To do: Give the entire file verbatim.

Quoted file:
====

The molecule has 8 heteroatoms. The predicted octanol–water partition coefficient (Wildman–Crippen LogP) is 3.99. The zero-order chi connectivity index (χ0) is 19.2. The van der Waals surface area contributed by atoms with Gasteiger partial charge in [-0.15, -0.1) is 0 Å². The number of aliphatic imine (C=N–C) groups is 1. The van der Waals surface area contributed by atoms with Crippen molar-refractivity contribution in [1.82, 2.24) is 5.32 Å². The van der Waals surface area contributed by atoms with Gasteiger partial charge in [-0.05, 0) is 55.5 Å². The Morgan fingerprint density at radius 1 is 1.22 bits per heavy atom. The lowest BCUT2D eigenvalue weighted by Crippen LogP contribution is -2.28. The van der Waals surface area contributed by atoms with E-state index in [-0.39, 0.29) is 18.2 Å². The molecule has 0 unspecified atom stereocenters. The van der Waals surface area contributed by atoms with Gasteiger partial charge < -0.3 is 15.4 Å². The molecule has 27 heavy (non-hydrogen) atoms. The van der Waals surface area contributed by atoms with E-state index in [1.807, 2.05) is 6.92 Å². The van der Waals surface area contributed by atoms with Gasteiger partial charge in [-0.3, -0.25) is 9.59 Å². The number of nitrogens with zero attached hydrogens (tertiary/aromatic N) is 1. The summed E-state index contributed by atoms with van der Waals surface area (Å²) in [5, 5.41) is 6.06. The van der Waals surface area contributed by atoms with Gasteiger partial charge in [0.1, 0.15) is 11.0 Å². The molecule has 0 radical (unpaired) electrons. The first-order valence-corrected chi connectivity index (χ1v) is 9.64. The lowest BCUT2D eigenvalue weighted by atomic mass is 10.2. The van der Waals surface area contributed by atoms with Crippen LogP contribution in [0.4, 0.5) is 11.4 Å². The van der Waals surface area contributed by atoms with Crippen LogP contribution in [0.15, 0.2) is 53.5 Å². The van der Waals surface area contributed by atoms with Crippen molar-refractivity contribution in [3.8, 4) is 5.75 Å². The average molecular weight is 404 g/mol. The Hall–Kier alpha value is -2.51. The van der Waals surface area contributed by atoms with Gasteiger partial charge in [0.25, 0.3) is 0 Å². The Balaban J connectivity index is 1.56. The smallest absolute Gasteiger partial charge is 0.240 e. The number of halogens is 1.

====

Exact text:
The molecule has 8 heteroatoms. The predicted octanol–water partition coefficient (Wildman–Crippen LogP) is 3.99. The zero-order chi connectivity index (χ0) is 19.2. The van der Waals surface area contributed by atoms with Gasteiger partial charge in [-0.15, -0.1) is 0 Å². The number of aliphatic imine (C=N–C) groups is 1. The van der Waals surface area contributed by atoms with Crippen molar-refractivity contribution in [1.82, 2.24) is 5.32 Å². The van der Waals surface area contributed by atoms with Gasteiger partial charge in [-0.05, 0) is 55.5 Å². The Morgan fingerprint density at radius 1 is 1.22 bits per heavy atom. The lowest BCUT2D eigenvalue weighted by Crippen LogP contribution is -2.28. The van der Waals surface area contributed by atoms with E-state index in [-0.39, 0.29) is 18.2 Å². The molecule has 0 unspecified atom stereocenters. The van der Waals surface area contributed by atoms with Gasteiger partial charge < -0.3 is 15.4 Å². The molecule has 27 heavy (non-hydrogen) atoms. The van der Waals surface area contributed by atoms with E-state index in [1.807, 2.05) is 6.92 Å². The van der Waals surface area contributed by atoms with Gasteiger partial charge in [-0.3, -0.25) is 9.59 Å². The number of nitrogens with zero attached hydrogens (tertiary/aromatic N) is 1. The summed E-state index contributed by atoms with van der Waals surface area (Å²) in [5, 5.41) is 6.06. The van der Waals surface area contributed by atoms with Gasteiger partial charge in [0.1, 0.15) is 11.0 Å². The molecule has 0 radical (unpaired) electrons. The first-order valence-corrected chi connectivity index (χ1v) is 9.64. The lowest BCUT2D eigenvalue weighted by atomic mass is 10.2. The van der Waals surface area contributed by atoms with Crippen LogP contribution in [0.4, 0.5) is 11.4 Å². The van der Waals surface area contributed by atoms with Crippen LogP contribution in [0.15, 0.2) is 53.5 Å². The van der Waals surface area contributed by atoms with Crippen molar-refractivity contribution in [3.8, 4) is 5.75 Å². The average molecular weight is 404 g/mol. The Hall–Kier alpha value is -2.51. The van der Waals surface area contributed by atoms with Gasteiger partial charge in [0.25, 0.3) is 0 Å². The Balaban J connectivity index is 1.56. The smallest absolute Gasteiger partial charge is 0.240 e. The number of halogens is 1.